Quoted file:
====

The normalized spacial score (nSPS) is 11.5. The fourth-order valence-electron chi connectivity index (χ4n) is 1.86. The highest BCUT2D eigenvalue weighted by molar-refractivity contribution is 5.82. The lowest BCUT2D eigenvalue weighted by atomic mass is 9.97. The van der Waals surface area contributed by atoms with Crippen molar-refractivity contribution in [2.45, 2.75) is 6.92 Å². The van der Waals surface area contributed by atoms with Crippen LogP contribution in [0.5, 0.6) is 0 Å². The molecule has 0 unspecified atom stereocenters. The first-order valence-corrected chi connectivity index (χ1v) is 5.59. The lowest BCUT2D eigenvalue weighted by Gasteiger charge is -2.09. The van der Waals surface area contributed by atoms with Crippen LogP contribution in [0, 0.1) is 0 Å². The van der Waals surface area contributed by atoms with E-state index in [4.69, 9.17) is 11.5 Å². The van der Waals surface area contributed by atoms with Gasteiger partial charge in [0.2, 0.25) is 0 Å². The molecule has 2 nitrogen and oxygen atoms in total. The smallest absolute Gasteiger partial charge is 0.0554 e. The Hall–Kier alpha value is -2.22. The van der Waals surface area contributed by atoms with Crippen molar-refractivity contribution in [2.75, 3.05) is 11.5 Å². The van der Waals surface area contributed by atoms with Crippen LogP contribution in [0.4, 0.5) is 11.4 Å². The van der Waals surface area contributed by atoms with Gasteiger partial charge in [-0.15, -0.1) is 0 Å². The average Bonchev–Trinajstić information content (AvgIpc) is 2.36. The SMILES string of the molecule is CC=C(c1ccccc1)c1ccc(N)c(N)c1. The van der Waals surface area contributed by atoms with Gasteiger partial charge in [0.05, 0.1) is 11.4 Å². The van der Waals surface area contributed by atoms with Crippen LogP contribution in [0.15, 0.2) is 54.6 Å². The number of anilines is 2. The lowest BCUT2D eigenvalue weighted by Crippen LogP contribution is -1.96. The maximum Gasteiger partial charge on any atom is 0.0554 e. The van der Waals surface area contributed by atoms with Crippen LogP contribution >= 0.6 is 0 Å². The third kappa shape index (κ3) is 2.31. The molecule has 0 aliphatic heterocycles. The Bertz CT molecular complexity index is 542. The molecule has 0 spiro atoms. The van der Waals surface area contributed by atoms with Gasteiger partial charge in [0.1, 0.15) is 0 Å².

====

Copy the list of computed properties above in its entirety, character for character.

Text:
The normalized spacial score (nSPS) is 11.5. The fourth-order valence-electron chi connectivity index (χ4n) is 1.86. The highest BCUT2D eigenvalue weighted by molar-refractivity contribution is 5.82. The lowest BCUT2D eigenvalue weighted by atomic mass is 9.97. The van der Waals surface area contributed by atoms with Crippen molar-refractivity contribution in [2.45, 2.75) is 6.92 Å². The van der Waals surface area contributed by atoms with Crippen LogP contribution in [0.5, 0.6) is 0 Å². The molecule has 0 unspecified atom stereocenters. The first-order valence-corrected chi connectivity index (χ1v) is 5.59. The lowest BCUT2D eigenvalue weighted by Gasteiger charge is -2.09. The van der Waals surface area contributed by atoms with Crippen LogP contribution in [0, 0.1) is 0 Å². The van der Waals surface area contributed by atoms with E-state index in [4.69, 9.17) is 11.5 Å². The van der Waals surface area contributed by atoms with Gasteiger partial charge in [0.2, 0.25) is 0 Å². The molecule has 2 nitrogen and oxygen atoms in total. The smallest absolute Gasteiger partial charge is 0.0554 e. The Hall–Kier alpha value is -2.22. The van der Waals surface area contributed by atoms with Crippen molar-refractivity contribution in [2.75, 3.05) is 11.5 Å². The van der Waals surface area contributed by atoms with Crippen LogP contribution in [0.4, 0.5) is 11.4 Å². The van der Waals surface area contributed by atoms with Gasteiger partial charge in [-0.15, -0.1) is 0 Å². The average Bonchev–Trinajstić information content (AvgIpc) is 2.36. The SMILES string of the molecule is CC=C(c1ccccc1)c1ccc(N)c(N)c1. The van der Waals surface area contributed by atoms with Gasteiger partial charge in [0.05, 0.1) is 11.4 Å². The van der Waals surface area contributed by atoms with Crippen LogP contribution in [0.15, 0.2) is 54.6 Å². The number of anilines is 2. The lowest BCUT2D eigenvalue weighted by Crippen LogP contribution is -1.96. The maximum Gasteiger partial charge on any atom is 0.0554 e. The van der Waals surface area contributed by atoms with Crippen LogP contribution >= 0.6 is 0 Å². The third kappa shape index (κ3) is 2.31. The molecule has 0 aliphatic heterocycles. The Bertz CT molecular complexity index is 542. The molecule has 0 spiro atoms. The van der Waals surface area contributed by atoms with Gasteiger partial charge in [0.1, 0.15) is 0 Å².